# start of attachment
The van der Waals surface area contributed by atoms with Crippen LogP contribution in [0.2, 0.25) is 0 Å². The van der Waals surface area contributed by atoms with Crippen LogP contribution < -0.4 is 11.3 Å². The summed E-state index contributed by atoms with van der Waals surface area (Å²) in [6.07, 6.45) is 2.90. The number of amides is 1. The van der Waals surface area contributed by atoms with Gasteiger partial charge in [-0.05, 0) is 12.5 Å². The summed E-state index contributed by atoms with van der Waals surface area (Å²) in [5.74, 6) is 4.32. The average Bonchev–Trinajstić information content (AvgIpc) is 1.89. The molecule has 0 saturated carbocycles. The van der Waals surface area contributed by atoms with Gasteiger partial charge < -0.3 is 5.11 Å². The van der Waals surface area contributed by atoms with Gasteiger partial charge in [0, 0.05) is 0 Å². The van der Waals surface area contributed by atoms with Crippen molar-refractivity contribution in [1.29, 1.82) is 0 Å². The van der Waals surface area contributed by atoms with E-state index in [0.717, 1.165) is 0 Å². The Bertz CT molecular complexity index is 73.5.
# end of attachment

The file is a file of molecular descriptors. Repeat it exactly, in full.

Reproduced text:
The van der Waals surface area contributed by atoms with Crippen LogP contribution in [0.2, 0.25) is 0 Å². The van der Waals surface area contributed by atoms with Crippen LogP contribution < -0.4 is 11.3 Å². The summed E-state index contributed by atoms with van der Waals surface area (Å²) in [6.07, 6.45) is 2.90. The number of amides is 1. The van der Waals surface area contributed by atoms with Gasteiger partial charge in [-0.05, 0) is 12.5 Å². The summed E-state index contributed by atoms with van der Waals surface area (Å²) in [5.74, 6) is 4.32. The average Bonchev–Trinajstić information content (AvgIpc) is 1.89. The molecule has 0 saturated carbocycles. The van der Waals surface area contributed by atoms with Gasteiger partial charge < -0.3 is 5.11 Å². The van der Waals surface area contributed by atoms with Gasteiger partial charge in [0, 0.05) is 0 Å². The van der Waals surface area contributed by atoms with Crippen molar-refractivity contribution in [1.29, 1.82) is 0 Å². The van der Waals surface area contributed by atoms with E-state index in [0.717, 1.165) is 0 Å². The Bertz CT molecular complexity index is 73.5.